To spice up the incredible two-horse race that is computer processing, Intel recently released their 10th Generation Comet Lake CPUs. The new line of processors takes over from the older 9th Generation Coffee Lake CPUs, offering more cores, more threads, and of course, more power.
Intel has been playing second fiddle to AMD in recent years and aims to close the gap with the Ryzen Zen 2 CPUs. AMD was clearly ahead of the 9th Gen Coffee Lake in terms of computational power, price, and everything else aside from single-core performance – but is that still the case with Intel’s 10th Gen?
Intel’s latest Comet Lake CPUs are built on an advanced version of Intel’s latest 14nm process, which has been refreshed since Skylake’s debut. It is faster than previous generations we have seen but it doesn’t have the same impact that Intels mobile Ice Lake CPUs have had.
All of Intel’s 10th generation Comet Lake CPUs feature an updated platform controller hub with a CNVio2 controller (connectivity integration), Wi-Fi 6, and external AX201 CRF module support.
Comet Lake-S compared to the Coffee Lake-S refresh, features up to 10 cores, hyperthreading on all models, single-core turbo boost up to 5.3GHz which is 300MHz higher, all-core turbo boost up to 4.9 GHz, DDR4-2933 memory support for the i7 and i9, and DDR4-2666 for i3, Pentium Gold, and Celeron.
Comet Lake-H compared to Coffee Lake-H refresh features higher turbo frequencies by up to 500MHz, DDR4-2933 memory support, and thermal velocity boost for i7 and i9 processors.
Unfortunately, while Intel’s 9th generation of chips featured strong single-core performance, hyperthreading was exclusive to the Core i9 processors. This was something AMD took full advantage of with their mid and high-range processors (Ryzen 5 3600X, Ryzen 7 3700X, 3800X, and Ryzen 9 3900X).
Intel’s 9th Gen L3 cache was also lacking in comparison, with their flagship 9th Gen CPU featuring an L3 cache of 16MB. AMD, however, has an L3 cache of 32MB on their mid-range 3600X processor. As Intel’s 9th Gen launch was essentially a refresh, they used the same 14-nanometer manufacturing process, whereas AMD was using a 7-nanometer process.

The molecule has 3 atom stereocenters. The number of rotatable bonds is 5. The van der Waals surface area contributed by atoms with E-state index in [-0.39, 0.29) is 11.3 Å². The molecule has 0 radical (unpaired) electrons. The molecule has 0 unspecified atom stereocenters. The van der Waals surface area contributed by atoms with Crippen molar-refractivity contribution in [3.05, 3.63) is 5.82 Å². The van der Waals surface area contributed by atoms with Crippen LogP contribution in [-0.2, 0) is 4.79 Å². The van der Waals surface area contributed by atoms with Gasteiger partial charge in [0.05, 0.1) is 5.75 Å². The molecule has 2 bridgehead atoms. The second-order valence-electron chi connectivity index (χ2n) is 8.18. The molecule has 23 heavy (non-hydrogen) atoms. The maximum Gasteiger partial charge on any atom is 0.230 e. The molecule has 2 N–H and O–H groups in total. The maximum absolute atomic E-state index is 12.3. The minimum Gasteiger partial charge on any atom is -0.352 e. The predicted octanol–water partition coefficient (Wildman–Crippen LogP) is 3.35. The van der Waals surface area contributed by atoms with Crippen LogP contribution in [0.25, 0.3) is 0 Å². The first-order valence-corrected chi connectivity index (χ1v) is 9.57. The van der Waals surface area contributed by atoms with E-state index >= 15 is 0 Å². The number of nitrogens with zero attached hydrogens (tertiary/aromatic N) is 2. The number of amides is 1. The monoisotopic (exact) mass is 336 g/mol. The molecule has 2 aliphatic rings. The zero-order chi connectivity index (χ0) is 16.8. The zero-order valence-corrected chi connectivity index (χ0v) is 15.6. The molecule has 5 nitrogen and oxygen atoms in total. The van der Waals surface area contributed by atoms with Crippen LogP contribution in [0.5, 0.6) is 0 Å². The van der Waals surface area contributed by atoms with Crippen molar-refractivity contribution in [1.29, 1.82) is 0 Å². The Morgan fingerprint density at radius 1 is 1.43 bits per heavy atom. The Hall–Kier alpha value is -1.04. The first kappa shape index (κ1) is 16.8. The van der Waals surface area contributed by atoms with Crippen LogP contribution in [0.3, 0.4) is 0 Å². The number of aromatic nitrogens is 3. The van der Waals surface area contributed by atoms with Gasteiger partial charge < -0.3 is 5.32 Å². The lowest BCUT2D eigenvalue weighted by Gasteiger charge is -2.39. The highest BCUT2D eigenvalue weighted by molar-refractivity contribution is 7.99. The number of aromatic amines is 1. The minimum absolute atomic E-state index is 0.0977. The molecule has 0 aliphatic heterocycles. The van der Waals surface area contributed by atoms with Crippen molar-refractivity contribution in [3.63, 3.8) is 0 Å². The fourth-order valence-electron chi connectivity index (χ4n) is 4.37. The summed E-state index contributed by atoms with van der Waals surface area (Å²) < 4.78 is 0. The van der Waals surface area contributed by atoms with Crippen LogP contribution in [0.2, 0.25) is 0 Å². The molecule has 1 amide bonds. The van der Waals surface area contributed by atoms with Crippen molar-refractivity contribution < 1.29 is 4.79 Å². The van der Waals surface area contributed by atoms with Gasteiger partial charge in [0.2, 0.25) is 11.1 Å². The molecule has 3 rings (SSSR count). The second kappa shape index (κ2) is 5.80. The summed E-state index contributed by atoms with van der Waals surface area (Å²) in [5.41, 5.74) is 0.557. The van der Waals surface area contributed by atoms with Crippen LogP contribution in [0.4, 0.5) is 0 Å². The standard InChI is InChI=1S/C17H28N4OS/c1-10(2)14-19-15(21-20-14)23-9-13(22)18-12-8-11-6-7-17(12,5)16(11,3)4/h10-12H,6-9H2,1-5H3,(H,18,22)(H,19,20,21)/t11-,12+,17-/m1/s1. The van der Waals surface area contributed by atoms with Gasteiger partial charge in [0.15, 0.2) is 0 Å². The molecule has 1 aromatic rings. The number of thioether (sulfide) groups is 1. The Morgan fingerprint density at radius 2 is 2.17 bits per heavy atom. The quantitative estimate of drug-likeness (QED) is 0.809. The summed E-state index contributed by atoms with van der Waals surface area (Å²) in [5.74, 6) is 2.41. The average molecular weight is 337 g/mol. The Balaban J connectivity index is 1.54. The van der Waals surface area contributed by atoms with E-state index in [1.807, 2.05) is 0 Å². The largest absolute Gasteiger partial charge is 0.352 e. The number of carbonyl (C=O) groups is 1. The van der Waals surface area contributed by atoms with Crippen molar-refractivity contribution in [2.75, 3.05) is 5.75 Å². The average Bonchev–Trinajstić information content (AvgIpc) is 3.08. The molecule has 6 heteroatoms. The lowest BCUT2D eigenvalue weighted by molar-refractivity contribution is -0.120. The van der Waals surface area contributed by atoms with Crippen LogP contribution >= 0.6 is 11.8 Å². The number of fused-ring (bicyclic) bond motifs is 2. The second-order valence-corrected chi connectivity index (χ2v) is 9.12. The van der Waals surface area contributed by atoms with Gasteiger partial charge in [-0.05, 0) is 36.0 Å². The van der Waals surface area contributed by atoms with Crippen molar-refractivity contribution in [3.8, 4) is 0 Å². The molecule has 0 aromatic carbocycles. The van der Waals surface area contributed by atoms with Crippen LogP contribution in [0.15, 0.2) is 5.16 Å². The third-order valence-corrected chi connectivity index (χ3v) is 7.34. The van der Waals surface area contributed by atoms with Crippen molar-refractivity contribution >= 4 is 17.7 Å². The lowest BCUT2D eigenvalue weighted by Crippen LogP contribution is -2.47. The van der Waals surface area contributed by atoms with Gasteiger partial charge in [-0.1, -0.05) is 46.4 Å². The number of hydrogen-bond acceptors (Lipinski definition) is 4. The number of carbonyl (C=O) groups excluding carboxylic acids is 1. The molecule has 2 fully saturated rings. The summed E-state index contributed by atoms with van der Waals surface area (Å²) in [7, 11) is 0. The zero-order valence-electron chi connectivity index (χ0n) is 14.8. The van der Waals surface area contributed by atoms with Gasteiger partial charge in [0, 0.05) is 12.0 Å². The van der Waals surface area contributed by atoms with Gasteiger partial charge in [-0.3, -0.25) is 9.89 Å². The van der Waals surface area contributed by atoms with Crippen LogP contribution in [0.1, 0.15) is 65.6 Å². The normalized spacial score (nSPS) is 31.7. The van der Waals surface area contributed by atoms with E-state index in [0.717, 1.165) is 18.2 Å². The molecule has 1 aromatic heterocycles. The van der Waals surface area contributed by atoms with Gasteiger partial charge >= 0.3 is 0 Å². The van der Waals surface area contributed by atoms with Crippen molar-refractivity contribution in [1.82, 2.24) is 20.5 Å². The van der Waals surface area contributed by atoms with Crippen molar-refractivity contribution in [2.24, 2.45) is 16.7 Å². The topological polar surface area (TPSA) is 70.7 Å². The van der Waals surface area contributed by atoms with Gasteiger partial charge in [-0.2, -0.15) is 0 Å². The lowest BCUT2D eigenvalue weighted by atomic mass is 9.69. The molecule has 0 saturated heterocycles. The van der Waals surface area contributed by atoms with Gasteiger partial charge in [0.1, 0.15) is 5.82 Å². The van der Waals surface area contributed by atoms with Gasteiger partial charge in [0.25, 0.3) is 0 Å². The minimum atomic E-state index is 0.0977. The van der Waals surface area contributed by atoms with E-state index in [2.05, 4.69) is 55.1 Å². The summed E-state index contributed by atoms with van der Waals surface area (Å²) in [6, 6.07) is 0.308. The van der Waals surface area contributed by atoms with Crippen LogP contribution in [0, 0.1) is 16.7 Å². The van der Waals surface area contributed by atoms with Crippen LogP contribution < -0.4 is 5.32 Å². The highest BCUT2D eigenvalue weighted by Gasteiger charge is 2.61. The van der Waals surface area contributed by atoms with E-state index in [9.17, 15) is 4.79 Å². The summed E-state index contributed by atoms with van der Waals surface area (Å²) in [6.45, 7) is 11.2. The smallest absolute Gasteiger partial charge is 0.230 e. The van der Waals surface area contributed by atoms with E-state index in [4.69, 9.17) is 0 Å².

Intel’s 10th Gen Comet Lake CPUs were released earlier in the year with the ability to toggle hyperthreading on and off on a core-by-core basis. This new feature may catch the eye of overclocking enthusiasts but for everyday users, it’s hardly noteworthy. This feature when active basically lowers heat and power draws, with toggling also allowing all cores using hyperthreading to remain in turbo mode for longer.
As previously mentioned, hyperthreading has been added to all the 10th gen Intel CPUs. This closes the gap slightly on AMD’s utter domination but the launch left much to be desired. Benchmarking has shown that Intels i9 still does superb across a multitude of tests and for a similar price to the older Coffee Lake i9. Intel’s i9-10900K went head to head with AMD’s 3900X and came out on top ever so slightly when overclocked to 5.1GHz. This wasn’t that surprising but what was interesting was the performance outshone the Coffee Lake Champion, the 9900K.
The latest 10th Gen chips were launched with a new LGA 1200 chipset, meaning they aren’t compatible with the Z390 motherboards. The newly launched Z490 boards now head up the best housing for your Comet Lake chips. This was another blow in terms of the AMD Vs. Intel battle as AMD processors and the motherboards that are made for them allow for older generations to be used on the same chipset, which is superb for the general consumer.
In short, Intel’s 10th generation Comet Lake is the better way to go compared to the Coffee Lake 9th gen chips. More cores, more threads, and of course higher speeds. Hyperthreading now exists across the entire new range, all the way down to the i3 and this can only be a good thing. The main issue with the new Comet Lake isn’t the benchmarking results but whether it is worth upgrading to in the first place.
In any case, if you are an avid Intel consumer and only want the very best performance no matter the cost, there is still some sense for your next build to include the 10th Generation of chips. For the rest of us who go for value, there is still much to be said about AMD’s Ryzen line up. Intel’s lower end of processors looked interesting at first but under closer inspection, I’d still be favoring AMD’s APUs for gaming.